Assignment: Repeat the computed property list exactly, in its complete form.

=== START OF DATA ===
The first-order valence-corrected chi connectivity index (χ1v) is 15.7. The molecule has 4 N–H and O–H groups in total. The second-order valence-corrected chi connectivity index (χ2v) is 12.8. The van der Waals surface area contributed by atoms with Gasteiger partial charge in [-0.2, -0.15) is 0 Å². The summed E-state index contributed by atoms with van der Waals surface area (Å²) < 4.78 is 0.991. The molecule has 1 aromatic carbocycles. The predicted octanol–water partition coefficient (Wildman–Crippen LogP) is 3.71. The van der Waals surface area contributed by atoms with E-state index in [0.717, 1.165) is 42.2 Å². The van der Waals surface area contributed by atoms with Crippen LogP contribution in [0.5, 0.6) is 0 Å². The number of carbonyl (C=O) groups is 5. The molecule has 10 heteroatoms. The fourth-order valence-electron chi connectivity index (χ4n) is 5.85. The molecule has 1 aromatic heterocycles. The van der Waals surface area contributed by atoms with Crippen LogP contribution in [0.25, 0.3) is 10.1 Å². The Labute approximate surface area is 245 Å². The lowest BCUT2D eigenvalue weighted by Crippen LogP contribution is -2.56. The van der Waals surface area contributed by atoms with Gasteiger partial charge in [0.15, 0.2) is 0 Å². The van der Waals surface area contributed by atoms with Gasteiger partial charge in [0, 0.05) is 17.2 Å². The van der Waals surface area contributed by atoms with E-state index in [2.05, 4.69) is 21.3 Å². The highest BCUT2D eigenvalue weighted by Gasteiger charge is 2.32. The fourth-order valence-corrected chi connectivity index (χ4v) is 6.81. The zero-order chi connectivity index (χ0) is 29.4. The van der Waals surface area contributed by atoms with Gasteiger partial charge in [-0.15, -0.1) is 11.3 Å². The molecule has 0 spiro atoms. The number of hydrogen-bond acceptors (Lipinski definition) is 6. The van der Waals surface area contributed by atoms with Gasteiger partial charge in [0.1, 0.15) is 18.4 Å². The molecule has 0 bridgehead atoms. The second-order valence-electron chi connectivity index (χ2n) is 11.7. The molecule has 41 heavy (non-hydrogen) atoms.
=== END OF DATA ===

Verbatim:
The first-order valence-corrected chi connectivity index (χ1v) is 15.7. The molecule has 4 N–H and O–H groups in total. The second-order valence-corrected chi connectivity index (χ2v) is 12.8. The van der Waals surface area contributed by atoms with Gasteiger partial charge in [-0.2, -0.15) is 0 Å². The summed E-state index contributed by atoms with van der Waals surface area (Å²) < 4.78 is 0.991. The molecule has 1 aromatic carbocycles. The predicted octanol–water partition coefficient (Wildman–Crippen LogP) is 3.71. The van der Waals surface area contributed by atoms with E-state index in [0.717, 1.165) is 42.2 Å². The van der Waals surface area contributed by atoms with Crippen LogP contribution in [0.5, 0.6) is 0 Å². The number of carbonyl (C=O) groups is 5. The molecule has 10 heteroatoms. The fourth-order valence-electron chi connectivity index (χ4n) is 5.85. The molecule has 1 aromatic heterocycles. The van der Waals surface area contributed by atoms with Crippen LogP contribution in [0.25, 0.3) is 10.1 Å². The Labute approximate surface area is 245 Å². The lowest BCUT2D eigenvalue weighted by Crippen LogP contribution is -2.56. The van der Waals surface area contributed by atoms with Gasteiger partial charge in [0.15, 0.2) is 0 Å². The van der Waals surface area contributed by atoms with Gasteiger partial charge in [0, 0.05) is 17.2 Å². The van der Waals surface area contributed by atoms with E-state index in [2.05, 4.69) is 21.3 Å². The highest BCUT2D eigenvalue weighted by Gasteiger charge is 2.32. The fourth-order valence-corrected chi connectivity index (χ4v) is 6.81. The zero-order chi connectivity index (χ0) is 29.4. The van der Waals surface area contributed by atoms with Gasteiger partial charge in [-0.15, -0.1) is 11.3 Å². The molecule has 0 spiro atoms. The number of hydrogen-bond acceptors (Lipinski definition) is 6. The van der Waals surface area contributed by atoms with Gasteiger partial charge in [0.1, 0.15) is 18.4 Å². The molecule has 0 bridgehead atoms. The second-order valence-electron chi connectivity index (χ2n) is 11.7. The molecule has 41 heavy (non-hydrogen) atoms.